Very simply put, cars waste space. Doesn’t matter if they’re powered by gasoline, electricity, or pixie dust, nor whether you’re driving them or Google is. And before you start: even robocabs use up a lot of room. They’re either taking up lane space delivering bodies, or taking up lanespace cruising for new bodies, or taking up space parked somewhere. Cars waste space. This is probably a bigger sin than pollution or even global warming, because, in taking up so much space, they require us to put all the human elements of our cities farther apart, comdemning us to longer (and usually lonely) commutes, and keeping us apart from each other in little metal cells. In short, cars destroy not only te atmosphere and the watershed; they destroy human culture itself.

This has recently been expressed most eloquently by my friend and colleague, J. H. Crawford, in a Washington Post article entitled, “The Car Century Was a Mistake. It’s Time to Move On.” Click on it for a good, short read on the subject. Crawford knows it well.

Meanwhile, if you see a spot on the block that truly needs a bike rack, , wherever you may be in the City of Los Angeles, just click on the link below and ask LADOT to put one in. Believe it or not, they actually will.

Sidewalk Bicycle Rack Request Form

If all goes well—and it usually does—a bike rack will appear within a couple of months.

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Horsin’ Around

As you may know, the City of Burbank recently knuckled under to one-percenter pressure and banned bicycles from the Mariposa bridge over the LA River. You now can’t even dismout and push them across: bicycles are not allowed in any way, shape, or form on this bridge. The reason: fear that they will “spook” the horses ridden by the ultimate in self-entitled privilege junkies, the Equestrian-unAmerian community infesting Riverside Drive. Yes, from up on their skittish beasts, they literally look down on everyone. So, no bikes on the bridge. Even though, according to a 1938 Burbank Daily Review article quoted in an LA Times’ report, this bridge “would be for ‘only equestrians, cyclists and hikers.'”

None of that mattered to the present-day pseudo-centaurs growling out bike hate: their horses are just too nervous to be anywhere near a bicycle. Somehow, though, horses have been trained to go calmly into war for millennia. Yes, they can put up with flying bullets, arrows, and spears, flashing swords and bayonets, roaring cannons, and screams of rage and agony all around, but they can’t see a bicycle without suffering a heart attack. Maybe modern-day equestrians are just too lazy to train their beasts?

In another extralegal assumption of privilege, horsie folks actually made up their own official-looking signs “banning” bikes from the bridge long before Burbank’s city council (which had originally approved a cyclists-dismount provision) finally gave in to their relentless kvetching. No surprise: I’ve actually had horse people teel me that hiking was prohibited on Sierra trails for the same reason. You know, just plain walking. This was untrue, by the way.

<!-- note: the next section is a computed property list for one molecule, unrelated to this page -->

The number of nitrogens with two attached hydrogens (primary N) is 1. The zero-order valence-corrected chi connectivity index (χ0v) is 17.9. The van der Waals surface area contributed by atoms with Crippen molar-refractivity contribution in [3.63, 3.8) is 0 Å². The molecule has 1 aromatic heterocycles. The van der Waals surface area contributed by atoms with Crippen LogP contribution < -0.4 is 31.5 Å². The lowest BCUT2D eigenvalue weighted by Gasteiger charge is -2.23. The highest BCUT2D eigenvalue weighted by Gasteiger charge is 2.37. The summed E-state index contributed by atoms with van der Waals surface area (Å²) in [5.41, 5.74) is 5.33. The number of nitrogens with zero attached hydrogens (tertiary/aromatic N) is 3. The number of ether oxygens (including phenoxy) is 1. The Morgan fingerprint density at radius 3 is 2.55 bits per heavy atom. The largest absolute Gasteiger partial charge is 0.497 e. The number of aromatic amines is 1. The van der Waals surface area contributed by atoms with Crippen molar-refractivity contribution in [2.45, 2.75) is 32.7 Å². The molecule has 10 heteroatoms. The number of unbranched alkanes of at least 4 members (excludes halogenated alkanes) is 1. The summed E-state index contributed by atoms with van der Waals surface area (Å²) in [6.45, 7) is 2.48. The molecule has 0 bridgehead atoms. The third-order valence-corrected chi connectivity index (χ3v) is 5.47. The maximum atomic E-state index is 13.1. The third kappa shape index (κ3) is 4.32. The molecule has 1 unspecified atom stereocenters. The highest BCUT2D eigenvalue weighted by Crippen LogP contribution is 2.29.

The equestrians’ main argument is that bikes are prohibited on the dirt trails of Griffith Park, to which the bridge leads. This is true. But, a few feet from the park end of the bridge is a paved trail (AKA a “road”) where bikes are permitted, and could be walked to. And, of course, the LA River bike path will soon be extended past the bridge.

However, as CiclaValley reports, last night the very same Burbank city council met to consider accepting Metro funds to build a bicyclist- and pedestrian-only bridge about half a mile west of Mariposa, connecting Bob Hope Drive to the park side of the river. This is in anticipation of the bike path extension.

No word yet on the results of this august body’s deliberations. Maybe they’ll quit horsin’ around and allow all the city’s denizens free access to the river and Griffith Park. Maybe they’ll cower in fear of the stirrup set again and let the opportunity pass them by.

We’ll just have to wait and see.

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The Desolation Way

Look at the photo above: this is the heart of downtown Los Angeles, just after the morning rush hour. Between Union Station and La Placita on the one hand, and City Hall, the various administration and court buildings, and the financial center on the other, lies this concrete trench (crammed with cars), spanned by bland concrete bridges (crammed with cars), leading to streets crammed with cars. While some of downtown, notably Spring, Broadway, and Seventh, are lively with human beings walking to work, shop, or dine, too much of it looks like this. Angular gray expanses of asphalt and cement, filled with thunder and smoke and little metal cells holding fleshy work units. When Le Corb touted the glory of the automobile, he didn’t foresee this bland desolation. But eighty years of trying to make room for cars created exactly that: a place that no one wants to look at or stay in.

Think platoons of robocars will solve the problem? They’ll but make it appear more acceptable, and not-so-eventually they will expand like any gas to fill all available space. They may be able to drop you off in front of any door you choose but then, how likely will you be to discover a door you didn’t even know existed as you walk from a parking spot, or, better yet, from a transit stop or bike corral, where you have arrived in the company of your unknown neighbors? Sitting passively in little pods divorces you from the random meetings that make dense cities so attractive, so productive, so inventive. Cities that walk are cities that thrive. People mixing on the streets and in Third Places produce innovation. Cars mixing on the streets create traffic jams.